City Earns Black Eye With Fumbled Proclamation
Mayor Pulls Polk Pride From Agenda, Blames Timing
Last updated 6/9/2022 at 8:37am
An apparent lack of clear policies and procedures caused an hour-long display of citizen disappointment and anger at the Lake Wales City Commission meeting Tuesday night following a decision by Mayor Jack Hilligoss to remove a generic resolution recognizing Pride Month from the meeting agenda.
Proclamations are commonly used to recognize the accomplishments of community groups and individuals, or special observances and are normally a public relations tool for the city.
The proclamation offered by Lakeland-based Polk Pride required no vote or signature and has been presented at June city commission meetings since 2018. The text cites the fact that "Lake Wales, Florida, is part of a global community in which people of diverse cultures, races, creeds, genders, and sexual identities must work together toward peace and understanding..."
Hilligoss' refusal to include the document in the official agenda touched upon a hot-button issue and led to a succession of speakers who criticized Hilligoss for removing the proclamation. Citing continuing intolerance and discrimination directed at members of the LGBTQ+ community, many of the speakers, some emotional or even tearful, urged the city to continue its policy of acceptance of all.
Resident Mandy Cilliers shared a story of having been raised in apartheid South Africa, where she was not permitted to socialize with Blacks, and discrimination and intolerance were government-sanctioned. "I grew up with oppression, and oppression leads to hate," she said. "Children who grow up with hate, teach hate."
Bok Tower Gardens President David Price also urged tolerance and inclusivity, citing the fact that the gardens have always been accepting of all since their founding in 1929, and he expected nothing less from the city.
David Jones, a long-time employee of Lake Wales Hospital, told of his former co-worker Amanda Alvear, who was among the scores murdered in an act of mass violence at the Pulse nightclub in Orlando. She was 25 years old, he said.
Bob Nickell called for tolerance, pointing out that "America has become more tolerant" and that many religious denominations now allow gay men and lesbians to become ministers.
"You don't have to send this hateful message," said resident Cheryl Millett, who said that she had long-before come to accept herself for who she is, but worried about the young people of Lake Wales who struggle to accept themselves, and the message that is being sent by "going back" on the tradition of acceptance and tolerance. Issuing the proclamation would be "no skin off anyone's nose."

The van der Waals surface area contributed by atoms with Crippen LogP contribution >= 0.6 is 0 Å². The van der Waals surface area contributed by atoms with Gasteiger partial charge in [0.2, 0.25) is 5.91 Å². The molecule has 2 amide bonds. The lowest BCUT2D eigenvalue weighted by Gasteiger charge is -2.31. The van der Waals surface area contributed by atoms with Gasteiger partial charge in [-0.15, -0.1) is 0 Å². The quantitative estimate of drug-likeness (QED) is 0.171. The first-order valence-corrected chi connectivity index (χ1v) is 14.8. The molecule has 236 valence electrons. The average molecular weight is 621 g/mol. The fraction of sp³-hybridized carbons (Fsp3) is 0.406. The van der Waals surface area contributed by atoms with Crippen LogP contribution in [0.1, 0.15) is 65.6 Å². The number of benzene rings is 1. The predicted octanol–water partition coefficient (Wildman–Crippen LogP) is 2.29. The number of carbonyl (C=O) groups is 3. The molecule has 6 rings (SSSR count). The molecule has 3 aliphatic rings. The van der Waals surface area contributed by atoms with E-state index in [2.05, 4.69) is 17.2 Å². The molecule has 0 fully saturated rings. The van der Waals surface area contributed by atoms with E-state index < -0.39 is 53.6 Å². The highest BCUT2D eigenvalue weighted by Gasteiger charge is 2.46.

Others spoke of the damage done by hate, and the senseless assaults and deaths that have occurred because hate is propagated instead of teaching acceptance and tolerance.
Local resident Heather Mankowski used her allotted time to read the document in full as adopted by the city commission of Davenport, thereby accomplishing the original intent of the proclamation before a larger audience..
In a conversation with LakeWalesNews.net City Attorney Chuck Galloway cited text in city administrative code which states that "Any person may have an item placed on the agenda by submitting a request to the city clerk no later than 5:00 p.m. on the Wednesday preceding the meeting." For the past two or more years the commission has been conducting weekly agenda review meetings prior to that hour, making the current language obsolete. "There's not a current policy" to cover the removal of the item, "but that's being worked on," Galloway said.
According to City Clerk Jennifer Nanek, proclamations are not included in workshop agendas or discussions because they are not voted upon by the commission. Nanek said that in past years the proclamation has been read by Deputy Mayor Robin Gibson because former mayor Gene Fultz refused to do.
The proclamation language says it is issued "in honor of freedom from prejudice and bias in any form, and in recognition and praise of those members of our community who constantly fight the battle for equal treatment for all citizens regardless of sexual orientation, gender identity, gender expression, race, color, creed, ethnic origin or religion." The full text is published below.
During the meeting Hilligoss attempted to deflect criticism by stating that he had never seen the proclamation. Galloway cited that as adequate reason to have it removed.
"In the past proclamations came over Gene's (Fultz) desk. He (Hilligoss) did not see it before it was published," which gave him the right to have it removed. "There's not anything written down which says that specifically," Galloway added, but "there will be something coming forward to address this issue so it doesn't recur."
Nanek said she had mentioned the Pride proclamation to Hilligoss prior to the beginning of the Wednesday agenda workshop and asked whether he would prefer to have Gibson present it, and he replied that he would "think about it." She was instructed to remove the item on Saturday morning.
At the conclusion of the meeting commissioners discussed the need for a policy clarifying when and who has the authority to add or remove proclamations on the agenda.